This Is How to Make Your Candles Last Longer
It's easy to extend the life of expensive candles.
It’d be a perfect world if we could light a candle and never have to worry about the wax melting away. I mean, don’t get me wrong. It’s an absolute blast shopping for new candle scents—and I love to burn Christmas candles in December. But sometimes… I wish I could get more bang for my wax-meltin’ buck.
If you’ve ever felt the same way, I’ve got the most wonderful candle hacks for you!
How to Make Candles Last Longer
Here are a few tried-and-true methods to make candles last longer. You know we love to see it.
Place the Candle in Your Freezer
It might sound silly, but it’ll help increase the lifespan of your candle in the long run. Basically, placing a candle in the freezer helps freeze the wax which causes it to melt much more slowly. While freezers are primarily used for food items, you can use them for a handful of non-food things, too!
The thinner the candle, the less time it needs to spend in the freezer. A thicker candle may need between six to eight hours while a thin, tapered candle may only need about an hour. Don’t worry about it spending too much time in there, thought. No matter how long it spends in the ice chest, the candle will be just fine!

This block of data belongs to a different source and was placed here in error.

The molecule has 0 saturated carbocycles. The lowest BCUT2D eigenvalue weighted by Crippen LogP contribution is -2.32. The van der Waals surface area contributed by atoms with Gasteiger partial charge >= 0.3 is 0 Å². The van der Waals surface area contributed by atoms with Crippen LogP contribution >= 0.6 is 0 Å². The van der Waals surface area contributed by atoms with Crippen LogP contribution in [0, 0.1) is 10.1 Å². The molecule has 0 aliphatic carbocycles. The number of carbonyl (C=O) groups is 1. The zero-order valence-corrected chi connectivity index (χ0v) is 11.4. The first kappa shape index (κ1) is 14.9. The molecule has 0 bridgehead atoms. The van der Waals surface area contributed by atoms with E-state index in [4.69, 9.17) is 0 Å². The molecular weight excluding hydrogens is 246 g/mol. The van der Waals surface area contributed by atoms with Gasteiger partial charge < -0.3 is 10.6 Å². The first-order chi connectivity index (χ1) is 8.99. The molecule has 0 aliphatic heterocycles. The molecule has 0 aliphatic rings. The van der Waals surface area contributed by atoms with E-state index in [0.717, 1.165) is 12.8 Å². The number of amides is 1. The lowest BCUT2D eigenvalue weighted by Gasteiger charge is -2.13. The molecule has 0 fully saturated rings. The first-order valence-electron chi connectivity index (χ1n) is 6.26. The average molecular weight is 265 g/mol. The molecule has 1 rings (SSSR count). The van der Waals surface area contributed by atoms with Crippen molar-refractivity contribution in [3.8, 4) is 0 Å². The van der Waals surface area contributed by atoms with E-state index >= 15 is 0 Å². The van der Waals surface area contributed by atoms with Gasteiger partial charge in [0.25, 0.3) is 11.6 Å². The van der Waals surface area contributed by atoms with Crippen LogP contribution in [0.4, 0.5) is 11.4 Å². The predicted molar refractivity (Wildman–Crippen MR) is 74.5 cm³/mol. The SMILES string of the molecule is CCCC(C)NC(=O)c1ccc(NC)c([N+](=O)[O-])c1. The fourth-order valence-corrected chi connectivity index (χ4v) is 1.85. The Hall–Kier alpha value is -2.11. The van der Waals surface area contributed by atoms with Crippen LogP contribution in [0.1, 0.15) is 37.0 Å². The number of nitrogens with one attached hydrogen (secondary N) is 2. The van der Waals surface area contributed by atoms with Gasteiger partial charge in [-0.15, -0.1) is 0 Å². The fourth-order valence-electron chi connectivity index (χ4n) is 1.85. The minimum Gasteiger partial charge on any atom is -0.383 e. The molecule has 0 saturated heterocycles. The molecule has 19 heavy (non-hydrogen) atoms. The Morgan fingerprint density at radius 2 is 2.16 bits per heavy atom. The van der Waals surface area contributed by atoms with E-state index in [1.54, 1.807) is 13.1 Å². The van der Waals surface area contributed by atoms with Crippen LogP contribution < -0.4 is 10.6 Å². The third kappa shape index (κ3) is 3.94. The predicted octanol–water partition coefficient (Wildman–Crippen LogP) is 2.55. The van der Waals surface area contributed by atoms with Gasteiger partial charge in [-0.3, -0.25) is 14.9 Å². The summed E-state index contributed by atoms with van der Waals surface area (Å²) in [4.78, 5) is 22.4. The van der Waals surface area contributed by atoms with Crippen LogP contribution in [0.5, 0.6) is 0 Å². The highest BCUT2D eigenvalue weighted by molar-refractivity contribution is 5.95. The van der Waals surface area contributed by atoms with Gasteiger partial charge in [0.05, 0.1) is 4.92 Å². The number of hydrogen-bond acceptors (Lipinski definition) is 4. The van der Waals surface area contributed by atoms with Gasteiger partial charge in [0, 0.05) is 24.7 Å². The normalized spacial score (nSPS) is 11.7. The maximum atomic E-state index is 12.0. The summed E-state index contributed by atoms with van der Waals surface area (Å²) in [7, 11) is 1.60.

Sprinkle Salt into the Liquid Wax
Burn a candle long enough to collect a little pool of wax around the wick, then get ready to work quickly. Take a bit of table salt and sprinkle it into the wax. You may even mix with a toothpick to combine thoroughly.
Why table salt? It will slow down the rate of your wax melting, thus increasing the lifespan of your favorite candle. Isn’t kitchen science the best?
Feel free to combine both methods to increase the total time for your candle. And remember—always trim the wick! It prevents candle wick mushrooming and longer wicks tend to speed up the burning process.
Let Your Candles Burn
We hate that mocking wall of wax on the inner walls of our candles. How does that happen? It’s due to blowing your candle out before the wax has sufficiently melted. By allowing the candle to burn for longer, you’ll get a pool of hot wax around that should span the diameter of the glass.
Doing so allows the candle wax to melt evenly, and you won’t end up with those wasted wax walls! Keep your candles away from drafty areas that could cause uneven burning, too. Also check out how to fix candle tunneling (and prevent it from happening again.)
Have a candle jar or tin you love? Here’s how to get candle wax out of a jar.